In convictions for felony murder, it is common for the jury to find true a special circumstance that defendant was a major participant and acted with reckless disregard for human life.
In 2015, the California Supreme Court issued its ruling in People v. Banks (2015) 61 Cal.4th 788 and a year later, it also issued a ruling in People v. Clark (2016) 63 Cal. 4th 522, construing the meaning of “major participant” and “reckless indifference to human life” in a significantly narrower, more restrictive manner than courts had previously. People v. Torres (2020) 46 Cal.App.5th 1168, at 1179.
When a person was convicted of felony murder prior to Banks and Clark, with a true finding that defendant acted as a major participant and with reckless indifference to human life, there is an issue whether a jury would still find true the special circumstance under the new standards.
This is of great consequence due to the felony murder rule changing under Senate Bill 1437, which provides for vacatur of a defendant’s murder conviction and resentencing if the defendant was convicted of felony murder and defendant (1) was not the actual killer, (2) did not act with the intent to kill and (3) was not a major participant in the underlying felony who acted with reckless indifference to human life. Penal Code § 189(e).
This issue has been addressed by several courts recently, as this website has summarized in recent articles. The case of Reginald Ray York, a felony murder case out of the then-named Criminal Courts Building in 1994 (the courthouse has since been renamed as the Clara Shortridge Foltz Courthouse), poses this question again, with a fresh new response from the Second Appellate District Court (2020 DJDAR 9755).
His case and its appellate history therefore merit a closer look. In 1994, York was convicted of first-degree murder under a felony murder theory of liability wherein there was a robbery. The jury found true that York was armed with a firearm during the crime and was also convicted of two counts of kidnapping (Penal Code § 209), two counts of burglary (Penal Code § 459), one count of residential robbery (Penal Code § 211) and three counts of rape (Penal Code §§ 261(a)(2), 264.1 and 289). The jury found true the special circumstance that the murder took place during the commission of a robbery. He was then sentenced to life without the possibility of parole plus 22 years in state prison.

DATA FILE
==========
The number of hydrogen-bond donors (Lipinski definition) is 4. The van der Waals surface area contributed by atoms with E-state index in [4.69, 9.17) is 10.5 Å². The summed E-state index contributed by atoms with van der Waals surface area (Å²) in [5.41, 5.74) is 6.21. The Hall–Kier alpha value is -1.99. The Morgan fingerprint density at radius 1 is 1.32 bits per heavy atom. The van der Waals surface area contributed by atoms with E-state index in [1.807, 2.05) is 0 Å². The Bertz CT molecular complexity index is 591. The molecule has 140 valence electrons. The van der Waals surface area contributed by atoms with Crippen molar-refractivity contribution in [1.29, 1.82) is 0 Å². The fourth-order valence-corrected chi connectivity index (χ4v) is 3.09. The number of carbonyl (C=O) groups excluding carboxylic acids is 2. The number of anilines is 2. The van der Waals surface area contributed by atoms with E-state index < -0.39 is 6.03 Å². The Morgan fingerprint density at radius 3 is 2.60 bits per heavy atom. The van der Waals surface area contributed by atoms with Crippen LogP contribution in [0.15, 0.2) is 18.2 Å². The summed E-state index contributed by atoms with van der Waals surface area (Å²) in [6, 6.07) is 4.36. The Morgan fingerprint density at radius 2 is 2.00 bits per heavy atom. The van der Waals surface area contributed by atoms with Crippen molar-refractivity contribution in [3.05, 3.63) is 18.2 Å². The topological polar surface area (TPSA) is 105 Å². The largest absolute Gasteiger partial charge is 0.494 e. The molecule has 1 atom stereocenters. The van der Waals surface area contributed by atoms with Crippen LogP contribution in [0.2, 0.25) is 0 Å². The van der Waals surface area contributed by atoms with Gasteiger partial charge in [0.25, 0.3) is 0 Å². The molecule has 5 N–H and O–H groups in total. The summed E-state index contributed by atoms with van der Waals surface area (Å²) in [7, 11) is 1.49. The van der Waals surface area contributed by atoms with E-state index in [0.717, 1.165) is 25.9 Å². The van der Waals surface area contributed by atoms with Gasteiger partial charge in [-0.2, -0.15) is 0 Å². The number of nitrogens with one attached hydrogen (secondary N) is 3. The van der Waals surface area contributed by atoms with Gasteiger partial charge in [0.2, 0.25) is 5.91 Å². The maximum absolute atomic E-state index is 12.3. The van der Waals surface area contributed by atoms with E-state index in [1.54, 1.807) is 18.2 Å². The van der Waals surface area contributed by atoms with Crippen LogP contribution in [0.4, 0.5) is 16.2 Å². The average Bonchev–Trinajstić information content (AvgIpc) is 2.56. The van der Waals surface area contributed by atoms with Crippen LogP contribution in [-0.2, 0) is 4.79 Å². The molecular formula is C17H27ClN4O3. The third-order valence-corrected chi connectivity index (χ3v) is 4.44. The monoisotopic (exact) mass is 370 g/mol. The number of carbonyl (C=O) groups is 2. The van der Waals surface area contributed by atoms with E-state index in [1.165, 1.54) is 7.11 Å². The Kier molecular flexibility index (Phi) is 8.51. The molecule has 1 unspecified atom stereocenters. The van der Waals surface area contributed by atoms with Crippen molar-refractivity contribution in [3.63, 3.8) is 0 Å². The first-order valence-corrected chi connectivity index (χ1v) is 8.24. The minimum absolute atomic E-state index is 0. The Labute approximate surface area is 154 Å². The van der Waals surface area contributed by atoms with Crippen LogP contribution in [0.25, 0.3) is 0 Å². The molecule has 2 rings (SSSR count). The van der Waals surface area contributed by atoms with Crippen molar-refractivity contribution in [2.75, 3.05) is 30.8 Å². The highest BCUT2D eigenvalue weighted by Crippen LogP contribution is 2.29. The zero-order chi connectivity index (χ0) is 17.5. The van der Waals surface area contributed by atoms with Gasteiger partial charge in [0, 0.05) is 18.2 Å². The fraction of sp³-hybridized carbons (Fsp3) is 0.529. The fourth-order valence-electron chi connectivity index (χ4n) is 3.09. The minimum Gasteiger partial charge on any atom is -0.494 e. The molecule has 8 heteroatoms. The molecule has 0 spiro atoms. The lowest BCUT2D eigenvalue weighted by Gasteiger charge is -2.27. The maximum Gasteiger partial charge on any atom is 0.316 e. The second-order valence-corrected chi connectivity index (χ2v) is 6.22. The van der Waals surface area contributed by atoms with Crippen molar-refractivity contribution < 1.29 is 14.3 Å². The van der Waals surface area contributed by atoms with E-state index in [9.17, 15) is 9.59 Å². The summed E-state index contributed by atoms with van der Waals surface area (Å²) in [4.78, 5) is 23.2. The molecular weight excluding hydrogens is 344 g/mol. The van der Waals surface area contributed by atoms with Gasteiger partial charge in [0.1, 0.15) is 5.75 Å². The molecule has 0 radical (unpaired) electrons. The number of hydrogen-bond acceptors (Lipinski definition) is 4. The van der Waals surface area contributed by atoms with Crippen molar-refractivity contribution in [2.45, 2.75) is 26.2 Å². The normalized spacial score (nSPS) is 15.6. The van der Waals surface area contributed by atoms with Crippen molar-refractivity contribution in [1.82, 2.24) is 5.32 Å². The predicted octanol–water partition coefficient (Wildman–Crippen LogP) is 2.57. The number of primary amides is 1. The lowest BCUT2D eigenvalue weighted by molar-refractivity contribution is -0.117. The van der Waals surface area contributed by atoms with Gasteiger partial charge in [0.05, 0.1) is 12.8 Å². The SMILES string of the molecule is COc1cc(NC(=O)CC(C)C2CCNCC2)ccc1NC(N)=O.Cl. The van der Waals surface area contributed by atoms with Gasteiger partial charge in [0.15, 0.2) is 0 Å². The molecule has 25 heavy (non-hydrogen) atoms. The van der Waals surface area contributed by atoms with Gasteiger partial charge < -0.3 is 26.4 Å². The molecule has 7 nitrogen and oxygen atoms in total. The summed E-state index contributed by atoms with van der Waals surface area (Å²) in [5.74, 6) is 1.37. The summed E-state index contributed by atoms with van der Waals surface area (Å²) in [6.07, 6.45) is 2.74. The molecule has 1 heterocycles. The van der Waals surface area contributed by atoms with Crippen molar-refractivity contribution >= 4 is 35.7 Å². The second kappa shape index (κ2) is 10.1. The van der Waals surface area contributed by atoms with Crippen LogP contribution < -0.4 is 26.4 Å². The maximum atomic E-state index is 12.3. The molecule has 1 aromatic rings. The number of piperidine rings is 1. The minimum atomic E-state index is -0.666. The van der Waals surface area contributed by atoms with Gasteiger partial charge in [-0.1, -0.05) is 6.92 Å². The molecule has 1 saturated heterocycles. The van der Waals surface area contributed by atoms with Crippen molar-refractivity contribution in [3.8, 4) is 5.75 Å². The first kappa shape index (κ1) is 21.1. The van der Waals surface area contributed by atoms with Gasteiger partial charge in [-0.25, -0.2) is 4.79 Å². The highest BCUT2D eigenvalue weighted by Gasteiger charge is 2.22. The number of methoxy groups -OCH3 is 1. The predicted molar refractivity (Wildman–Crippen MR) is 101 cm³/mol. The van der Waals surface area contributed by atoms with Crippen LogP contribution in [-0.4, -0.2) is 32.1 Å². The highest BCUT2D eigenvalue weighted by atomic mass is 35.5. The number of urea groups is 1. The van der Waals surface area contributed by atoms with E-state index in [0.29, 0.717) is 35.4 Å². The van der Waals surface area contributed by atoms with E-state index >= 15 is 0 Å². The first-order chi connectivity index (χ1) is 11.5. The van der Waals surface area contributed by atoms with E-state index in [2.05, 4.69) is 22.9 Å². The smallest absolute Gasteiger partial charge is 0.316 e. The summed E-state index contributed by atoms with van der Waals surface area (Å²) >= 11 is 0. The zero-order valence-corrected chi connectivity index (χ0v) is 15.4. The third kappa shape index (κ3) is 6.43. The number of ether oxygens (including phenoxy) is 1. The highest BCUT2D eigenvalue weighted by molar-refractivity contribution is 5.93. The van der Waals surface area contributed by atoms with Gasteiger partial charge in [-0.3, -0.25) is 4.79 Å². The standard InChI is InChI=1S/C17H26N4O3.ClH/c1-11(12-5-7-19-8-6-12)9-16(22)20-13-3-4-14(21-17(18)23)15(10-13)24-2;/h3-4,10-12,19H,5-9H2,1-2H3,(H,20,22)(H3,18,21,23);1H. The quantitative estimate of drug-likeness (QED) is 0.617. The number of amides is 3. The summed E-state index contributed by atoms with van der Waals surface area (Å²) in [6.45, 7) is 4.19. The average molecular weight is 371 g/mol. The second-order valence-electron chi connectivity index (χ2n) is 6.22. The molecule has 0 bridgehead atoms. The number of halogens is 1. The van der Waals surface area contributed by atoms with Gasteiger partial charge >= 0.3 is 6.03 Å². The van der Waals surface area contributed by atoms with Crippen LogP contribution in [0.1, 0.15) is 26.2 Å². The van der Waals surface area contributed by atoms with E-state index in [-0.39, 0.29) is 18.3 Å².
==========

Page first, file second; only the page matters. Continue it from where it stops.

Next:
Twenty-four years after these convictions, Senate Bill 1437 was passed into law and York filed a petition for resentencing under Penal Code § 1170.95, arguing that his felony murder conviction would no longer be felony murder under the new, revised law. Indeed, he was not the actual killer, however, it was certainly debatable if he acted with intent to kill and it was highly debatable whether he was a major participant in the underlying felony and acted with reckless indifference to human life.
The trial court judge summarily denied his petition without first appointing counsel and denying his petition, regardless, on the merits.
York appealed this ruling to the Second Appellate District, which agreed with York that the trial court erred in denying his petition by relying upon the special circumstance finding in the underlying trial.
The Second Appellate Court held that such a finding does not necessarily disqualify one from resentencing under 1437, but that the trial court needs to look to the facts more closely.
We find this ruling good, but suspect that the appellate court was being overly academic in its ruling. The court explained that when a jury found a special circumstance true prior to Banks and Clark, the terms “major participant” and “reckless indifference to human life” had different meanings than when SB 1437 was passed, so no judge can find as a matter of law that such a special circumstance finding is per se disqualifying for relief.
Instead, the factual issues of the case must be evaluated to see if they meet the newer standards of Banks and Clark, although the appellate court seemed to suggest this should be done through a petition for a writ of habeas corpus, not a 1437 petition for resentencing.
We regard this ruling as good, but caution that since the newer standards under Banks and Clark are lower, we believe almost every case pre-Banks and pre-Clark wherein a special circumstance felony murder was found true insofar as being a major participant and acting with reckless disregard will satisfy the new standards as well. Nonetheless, it is imperative that the analysis be done on an individual case basis because many years of a sentence may be removed.
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